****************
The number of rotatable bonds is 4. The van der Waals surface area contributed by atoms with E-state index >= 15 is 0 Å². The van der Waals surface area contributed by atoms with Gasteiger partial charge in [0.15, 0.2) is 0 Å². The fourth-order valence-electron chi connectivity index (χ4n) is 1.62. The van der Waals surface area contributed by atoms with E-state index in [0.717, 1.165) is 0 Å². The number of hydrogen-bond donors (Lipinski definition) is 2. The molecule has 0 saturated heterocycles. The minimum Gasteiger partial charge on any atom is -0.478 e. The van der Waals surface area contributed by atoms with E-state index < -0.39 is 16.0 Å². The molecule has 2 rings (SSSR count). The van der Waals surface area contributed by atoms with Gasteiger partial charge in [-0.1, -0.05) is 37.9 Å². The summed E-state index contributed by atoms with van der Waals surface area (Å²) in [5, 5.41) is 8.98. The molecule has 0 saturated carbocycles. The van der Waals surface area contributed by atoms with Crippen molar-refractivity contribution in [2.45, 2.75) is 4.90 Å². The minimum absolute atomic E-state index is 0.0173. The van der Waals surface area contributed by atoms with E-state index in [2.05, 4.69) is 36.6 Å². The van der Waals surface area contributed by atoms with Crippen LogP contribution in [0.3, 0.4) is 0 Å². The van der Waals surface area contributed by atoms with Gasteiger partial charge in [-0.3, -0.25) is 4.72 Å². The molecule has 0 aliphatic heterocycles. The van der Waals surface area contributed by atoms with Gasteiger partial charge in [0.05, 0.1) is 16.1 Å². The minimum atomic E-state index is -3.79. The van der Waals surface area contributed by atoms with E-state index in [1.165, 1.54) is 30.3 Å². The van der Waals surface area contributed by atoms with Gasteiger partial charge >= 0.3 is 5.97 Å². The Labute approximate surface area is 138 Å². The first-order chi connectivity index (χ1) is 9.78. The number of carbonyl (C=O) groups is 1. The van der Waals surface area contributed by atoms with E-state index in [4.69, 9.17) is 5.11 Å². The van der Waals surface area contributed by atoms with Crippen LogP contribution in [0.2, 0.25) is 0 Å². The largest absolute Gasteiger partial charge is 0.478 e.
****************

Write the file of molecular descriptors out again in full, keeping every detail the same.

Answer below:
The number of rotatable bonds is 4. The van der Waals surface area contributed by atoms with E-state index >= 15 is 0 Å². The van der Waals surface area contributed by atoms with Gasteiger partial charge in [0.15, 0.2) is 0 Å². The fourth-order valence-electron chi connectivity index (χ4n) is 1.62. The van der Waals surface area contributed by atoms with E-state index in [0.717, 1.165) is 0 Å². The number of hydrogen-bond donors (Lipinski definition) is 2. The molecule has 0 saturated heterocycles. The minimum Gasteiger partial charge on any atom is -0.478 e. The van der Waals surface area contributed by atoms with E-state index < -0.39 is 16.0 Å². The molecule has 2 rings (SSSR count). The van der Waals surface area contributed by atoms with Gasteiger partial charge in [-0.1, -0.05) is 37.9 Å². The summed E-state index contributed by atoms with van der Waals surface area (Å²) in [5, 5.41) is 8.98. The molecule has 0 saturated carbocycles. The van der Waals surface area contributed by atoms with Crippen molar-refractivity contribution in [2.45, 2.75) is 4.90 Å². The minimum absolute atomic E-state index is 0.0173. The van der Waals surface area contributed by atoms with E-state index in [2.05, 4.69) is 36.6 Å². The van der Waals surface area contributed by atoms with Crippen LogP contribution in [0.3, 0.4) is 0 Å². The van der Waals surface area contributed by atoms with Gasteiger partial charge in [-0.3, -0.25) is 4.72 Å². The molecule has 0 aliphatic heterocycles. The van der Waals surface area contributed by atoms with Gasteiger partial charge in [0.05, 0.1) is 16.1 Å². The minimum atomic E-state index is -3.79. The van der Waals surface area contributed by atoms with E-state index in [1.165, 1.54) is 30.3 Å². The van der Waals surface area contributed by atoms with Gasteiger partial charge >= 0.3 is 5.97 Å². The Labute approximate surface area is 138 Å². The first-order chi connectivity index (χ1) is 9.78. The number of carbonyl (C=O) groups is 1. The van der Waals surface area contributed by atoms with E-state index in [4.69, 9.17) is 5.11 Å². The van der Waals surface area contributed by atoms with Crippen LogP contribution in [0.2, 0.25) is 0 Å². The largest absolute Gasteiger partial charge is 0.478 e.